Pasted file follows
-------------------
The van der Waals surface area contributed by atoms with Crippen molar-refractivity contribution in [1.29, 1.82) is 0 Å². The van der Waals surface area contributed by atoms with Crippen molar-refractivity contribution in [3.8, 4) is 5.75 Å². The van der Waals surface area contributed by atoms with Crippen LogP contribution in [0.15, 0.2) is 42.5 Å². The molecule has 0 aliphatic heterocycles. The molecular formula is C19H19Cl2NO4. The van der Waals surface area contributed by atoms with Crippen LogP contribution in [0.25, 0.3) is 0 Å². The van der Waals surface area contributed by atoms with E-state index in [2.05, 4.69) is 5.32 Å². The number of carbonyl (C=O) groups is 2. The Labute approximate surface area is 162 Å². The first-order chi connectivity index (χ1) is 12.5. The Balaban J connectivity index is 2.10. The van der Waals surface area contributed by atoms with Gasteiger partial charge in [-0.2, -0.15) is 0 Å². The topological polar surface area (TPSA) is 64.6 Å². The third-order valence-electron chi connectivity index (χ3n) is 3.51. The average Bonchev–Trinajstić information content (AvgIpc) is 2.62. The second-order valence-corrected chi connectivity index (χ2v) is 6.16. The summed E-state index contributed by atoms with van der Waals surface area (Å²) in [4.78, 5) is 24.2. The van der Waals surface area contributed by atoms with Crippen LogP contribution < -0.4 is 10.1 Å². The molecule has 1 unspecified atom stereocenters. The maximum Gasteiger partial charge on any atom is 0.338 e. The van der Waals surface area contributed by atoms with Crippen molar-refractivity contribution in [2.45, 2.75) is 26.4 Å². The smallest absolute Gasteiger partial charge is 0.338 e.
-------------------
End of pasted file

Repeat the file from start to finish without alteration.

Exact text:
The van der Waals surface area contributed by atoms with Crippen molar-refractivity contribution in [1.29, 1.82) is 0 Å². The van der Waals surface area contributed by atoms with Crippen molar-refractivity contribution in [3.8, 4) is 5.75 Å². The van der Waals surface area contributed by atoms with Crippen LogP contribution in [0.15, 0.2) is 42.5 Å². The molecule has 0 aliphatic heterocycles. The molecular formula is C19H19Cl2NO4. The van der Waals surface area contributed by atoms with Crippen LogP contribution in [0.25, 0.3) is 0 Å². The van der Waals surface area contributed by atoms with E-state index in [2.05, 4.69) is 5.32 Å². The number of carbonyl (C=O) groups is 2. The Labute approximate surface area is 162 Å². The first-order chi connectivity index (χ1) is 12.5. The Balaban J connectivity index is 2.10. The van der Waals surface area contributed by atoms with Gasteiger partial charge in [-0.2, -0.15) is 0 Å². The topological polar surface area (TPSA) is 64.6 Å². The third-order valence-electron chi connectivity index (χ3n) is 3.51. The average Bonchev–Trinajstić information content (AvgIpc) is 2.62. The second-order valence-corrected chi connectivity index (χ2v) is 6.16. The summed E-state index contributed by atoms with van der Waals surface area (Å²) in [4.78, 5) is 24.2. The van der Waals surface area contributed by atoms with Crippen LogP contribution < -0.4 is 10.1 Å². The molecule has 1 unspecified atom stereocenters. The maximum Gasteiger partial charge on any atom is 0.338 e. The van der Waals surface area contributed by atoms with Crippen molar-refractivity contribution in [2.45, 2.75) is 26.4 Å². The smallest absolute Gasteiger partial charge is 0.338 e.